But the best way to ensure that your e-mail has an appropriate sign-off is choosing a generic but professional sign of, say “Best’ and then setting it on automatic mode. Anytime you send an e-mail, this sign-off will appear on your recipient’s side.
Tip #6: Always check for typos and grammatical errors before you click send
Once you have crafted your e-mail, ensure you reread it and ensure that it’s free of grammatical or typos errors.
Note that first impression matters, and it can’t be undone with a click of but as an e-mail can be. You don’t have to depend on the spellcheckers, and that’s why you need to read between the lines to ensure you’ve used proper English that is free of abbreviations.
Another essential trick when writing an e-mail is eliminating exclamation points and capitalization because these can make it feel like you are shouting or, to an extent, upset over an issue.
Finally, check for run-on sentences and remember that you want your e-mail to look like you’re writing an academic paper.
Tip #7: If you’re angry, don’t send the e-mail yet
When reviewing your e-mail, eliminate all statements that may appear angry and look out for phrases or sentences in ALL CAPS. Save the e-mail as a draft and wait until you cool down before sending it.
Once you calm down, go back and check your e-mail and edit all the content that might appear as anger but instead aim at ensuring you reflect your calm state. There might be things you typed out of anger, and you don’t want your recipient getting them.
Tip #8: Maintain professionalism in further communication
You’ve already sent out an e-mail and have now received a response. This is not the time gets lower your professional guard down.
You need to continue communicating professionally. Suppose you’re tempted to add some personal flair to an e-mail. In that case, it’s alright but again, do so professionally to avoid putting your professionalism in jeopardy.
To continue addressing the recipient of the e-mail in your correspondence. Just ensure that your writing is consistent. Start by saying “Thank you for getting back to me” or “thank you for your e-mail
E-mail etiquette for students
E-mail etiquette means maintaining a respectful, appropriate, and professional tone when writing an e-mail. Some of the tips shared above in this blog represent etiquettes, including addressing the recipient, using correct speckling, and identifying yourself and your need clearly and succinctly.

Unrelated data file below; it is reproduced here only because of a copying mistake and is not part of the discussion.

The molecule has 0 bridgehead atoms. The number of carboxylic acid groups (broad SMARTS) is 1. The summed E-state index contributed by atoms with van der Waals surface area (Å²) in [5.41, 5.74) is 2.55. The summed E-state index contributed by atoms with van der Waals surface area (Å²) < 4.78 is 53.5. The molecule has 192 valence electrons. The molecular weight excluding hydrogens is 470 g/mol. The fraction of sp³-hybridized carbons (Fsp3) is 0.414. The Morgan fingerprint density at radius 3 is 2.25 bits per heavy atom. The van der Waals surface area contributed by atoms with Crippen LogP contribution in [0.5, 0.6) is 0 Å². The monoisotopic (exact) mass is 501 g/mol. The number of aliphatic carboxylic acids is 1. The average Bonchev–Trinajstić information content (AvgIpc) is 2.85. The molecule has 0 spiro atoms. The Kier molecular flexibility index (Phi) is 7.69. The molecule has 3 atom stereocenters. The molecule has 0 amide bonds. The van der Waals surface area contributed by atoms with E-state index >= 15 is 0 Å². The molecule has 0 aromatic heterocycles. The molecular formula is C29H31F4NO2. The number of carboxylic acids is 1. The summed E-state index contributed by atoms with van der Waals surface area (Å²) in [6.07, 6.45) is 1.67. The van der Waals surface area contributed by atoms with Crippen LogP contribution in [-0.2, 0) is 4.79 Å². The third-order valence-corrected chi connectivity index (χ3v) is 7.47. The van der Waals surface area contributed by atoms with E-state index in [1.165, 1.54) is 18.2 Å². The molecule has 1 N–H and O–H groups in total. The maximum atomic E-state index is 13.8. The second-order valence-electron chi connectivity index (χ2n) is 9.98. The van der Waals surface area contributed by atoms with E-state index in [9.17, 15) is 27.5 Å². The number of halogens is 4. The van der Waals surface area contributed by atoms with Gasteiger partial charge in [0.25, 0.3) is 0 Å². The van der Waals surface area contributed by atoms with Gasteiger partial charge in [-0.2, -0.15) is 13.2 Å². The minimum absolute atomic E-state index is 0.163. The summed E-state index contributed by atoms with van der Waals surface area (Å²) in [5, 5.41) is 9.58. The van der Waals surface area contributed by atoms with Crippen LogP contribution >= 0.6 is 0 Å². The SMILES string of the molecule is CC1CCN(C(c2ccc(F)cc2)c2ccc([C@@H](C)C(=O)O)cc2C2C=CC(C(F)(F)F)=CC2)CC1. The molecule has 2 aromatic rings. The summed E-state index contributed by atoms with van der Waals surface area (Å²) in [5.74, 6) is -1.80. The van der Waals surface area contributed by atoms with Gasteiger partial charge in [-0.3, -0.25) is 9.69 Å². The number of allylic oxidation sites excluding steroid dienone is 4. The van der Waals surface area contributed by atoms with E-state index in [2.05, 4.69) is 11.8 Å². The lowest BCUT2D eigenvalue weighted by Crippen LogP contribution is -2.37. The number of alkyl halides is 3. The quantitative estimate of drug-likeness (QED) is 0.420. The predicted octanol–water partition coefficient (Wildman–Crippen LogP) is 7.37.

If you’re a student and communicating with your professors, these skills are crucial to E-mail etiquette for students. Below are a few tips that can get you started on a great path so that you can maintain professionalism when communicating.
Where to start
- First, you need to decide whether or not the question, comment, concern you are about to make can quickly be answered over an e-mail. If that is not the case, speak with your professor after a class or during office hours.
- Strictly use an e-mail address with a professional address. That’s why most institutions of higher learning ask you to create a professional student e-mail upon enrolment. Instead of using an e-mail address like email@example.com, use a professional address that can look like firstname.lastname@example.org.
- Next, you need to include a clear, specific, and brief subject line. For easier recognition by your professor, you want to include the course code and the purpose of the mail. For instance, if it’s a biological class, then your course code should be something like “BIOL 245 Exam Question.”
- Once you’ve written your subject line, then you should proceed to address the recipient of your e-mail, who is your professor. Here you can say Professor Preston or Dr. Vivian.
- Next up, you need to introduce yourself, and you must include Your full name, the class you’re enrolled in, and the time and section of the class you attended.
To write an e-mail to your professor, ensure the following;
- Start ends the e-mail using professional salutations like; good morning or good afternoon, Best, Sincerely, thanks among many other ways of professionally closing your e-mail.
- Another important thing is ensuring that you use grammar, spelling, and punctuation throughout the e-mail. That’s why you need to reread, pass it through spell checkers, and consider reading the e-mail out loudly before you even send it out.
- Use a professional tone only—avoid using an angry tone. Instead, be positive, respectful, or constructive, calm to mention a few tones that you can approach your work with. Ensure you understand our emotional state before sending in the e-mail
- Refrain from using text language like “lol,” internet slang like “totes” or facepalm, emojis, and other distracting fonts which may cast you as being unprofessional
- Edit and proofread your e-mail before you send it for grammar, spelling, and punctuation errors which can make you seem unprofessional
- Bear in mind that your professor is also a person who has a busy schedule. Understand this and respect their time and consideration. So, you can e-mail them in advance and use office hours. Also, you need to e-mail give your professor at least 24 hours before you send additional e-mails.
Essential Rules for E-mail Etiquette
Be an urbane and practical user of e-mail by following and considering some of these essential rules.
1. Start by deciding if e-mail is the best form of correspondence
Consider whether a letter, memo, phone call, or face-to-face meeting is a better choice than e-mail. Don’t feel obliged to make trivial e-mail responses, and in many cases, you don’t need to reply at all. So choose the best, most efficient mode of communication for the circumstances.